Airborne tactics have steadily advanced alongside other military strategies, up until 2002, when President Bush’s proclamation made the anniversary of the first airborne assault a holiday. The U.S. Senate backed that up in Senate Resolution 235 in 2009. Since then, August 16 is a patriotic day with a special cachet because airborne troops are said to be the elite of the elite, earning top honors across the Armed Services.
National Airborne Day timeline
Following the first successful manned balloon flight, Benjamin Franklin writes on the possible dangers of air attack, envisioning “ten thousand men descending from the clouds.”
The 509th Parachute Infantry Battalion is deployed in French North Africa as part of Operation Torch.
Former President George W. Bush signs his proclamation, reading in part, “Airborne combat continues to be driven by the bravery and daring spirit of sky soldiers.”
Senate Resolution 235 officially recognizes and ratifies National Airborne Day.
National Airborne Day FAQs
Do airborne personnel receive higher pay?
Yes. On top of their base pay, they also get airborne pay — or “jump pay” — in the amount of about $150.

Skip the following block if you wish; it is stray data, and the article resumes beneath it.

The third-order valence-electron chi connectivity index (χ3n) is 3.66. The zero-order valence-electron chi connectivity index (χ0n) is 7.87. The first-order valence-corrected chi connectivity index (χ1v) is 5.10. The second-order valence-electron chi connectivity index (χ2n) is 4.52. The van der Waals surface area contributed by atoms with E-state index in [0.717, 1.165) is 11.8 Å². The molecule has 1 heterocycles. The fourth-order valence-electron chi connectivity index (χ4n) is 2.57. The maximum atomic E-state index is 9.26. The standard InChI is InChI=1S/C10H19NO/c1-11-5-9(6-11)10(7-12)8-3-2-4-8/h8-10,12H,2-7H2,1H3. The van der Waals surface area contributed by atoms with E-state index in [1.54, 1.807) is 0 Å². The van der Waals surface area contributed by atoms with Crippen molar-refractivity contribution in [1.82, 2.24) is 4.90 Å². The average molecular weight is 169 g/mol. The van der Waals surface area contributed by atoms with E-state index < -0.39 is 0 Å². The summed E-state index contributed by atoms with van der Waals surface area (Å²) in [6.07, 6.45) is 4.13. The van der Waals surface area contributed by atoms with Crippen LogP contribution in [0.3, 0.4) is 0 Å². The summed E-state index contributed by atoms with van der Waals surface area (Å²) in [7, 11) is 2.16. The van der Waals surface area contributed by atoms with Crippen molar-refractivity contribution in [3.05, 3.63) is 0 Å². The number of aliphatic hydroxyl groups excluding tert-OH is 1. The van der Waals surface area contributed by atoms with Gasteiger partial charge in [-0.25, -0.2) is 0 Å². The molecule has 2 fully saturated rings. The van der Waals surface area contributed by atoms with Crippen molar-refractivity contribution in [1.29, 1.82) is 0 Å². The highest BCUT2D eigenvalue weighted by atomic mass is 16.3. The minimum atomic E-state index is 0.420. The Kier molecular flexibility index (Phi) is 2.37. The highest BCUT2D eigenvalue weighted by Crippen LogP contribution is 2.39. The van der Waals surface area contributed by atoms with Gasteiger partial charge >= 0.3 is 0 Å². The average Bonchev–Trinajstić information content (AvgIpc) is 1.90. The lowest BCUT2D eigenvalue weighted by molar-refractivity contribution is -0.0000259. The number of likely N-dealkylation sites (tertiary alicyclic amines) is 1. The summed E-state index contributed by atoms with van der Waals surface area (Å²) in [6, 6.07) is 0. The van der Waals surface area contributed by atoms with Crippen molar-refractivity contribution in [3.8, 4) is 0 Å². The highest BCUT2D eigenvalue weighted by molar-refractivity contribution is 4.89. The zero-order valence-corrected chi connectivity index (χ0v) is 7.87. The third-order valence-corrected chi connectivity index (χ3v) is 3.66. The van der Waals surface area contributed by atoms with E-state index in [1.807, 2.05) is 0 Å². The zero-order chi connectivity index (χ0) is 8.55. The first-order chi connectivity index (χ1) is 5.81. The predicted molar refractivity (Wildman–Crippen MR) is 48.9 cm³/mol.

What is the largest airborne deployment in history?
About 35,000 troops were dropped by parachute and glider during Operation Market Garden in 1944 during WWII.
Who did the first paratroop drop?
The first true airborne deployment was by Italy in 1927. They went on to train two battalions, but Allied forces are considered to have truly mastered the tactic.
How To Observe National Airborne Day
Call or email a paratrooper
If there’s a service member in your family or peer group who belongs to an airborne division, take a moment to contact them with gratitude and admiration. It won’t take long, and they’ll appreciate you reaching out.
It may seem extreme, but it’s the experience of a lifetime according to many amateur skydivers, and while you’re in freefall you can think for a second about what it would be like if you were about to land behind enemy lines.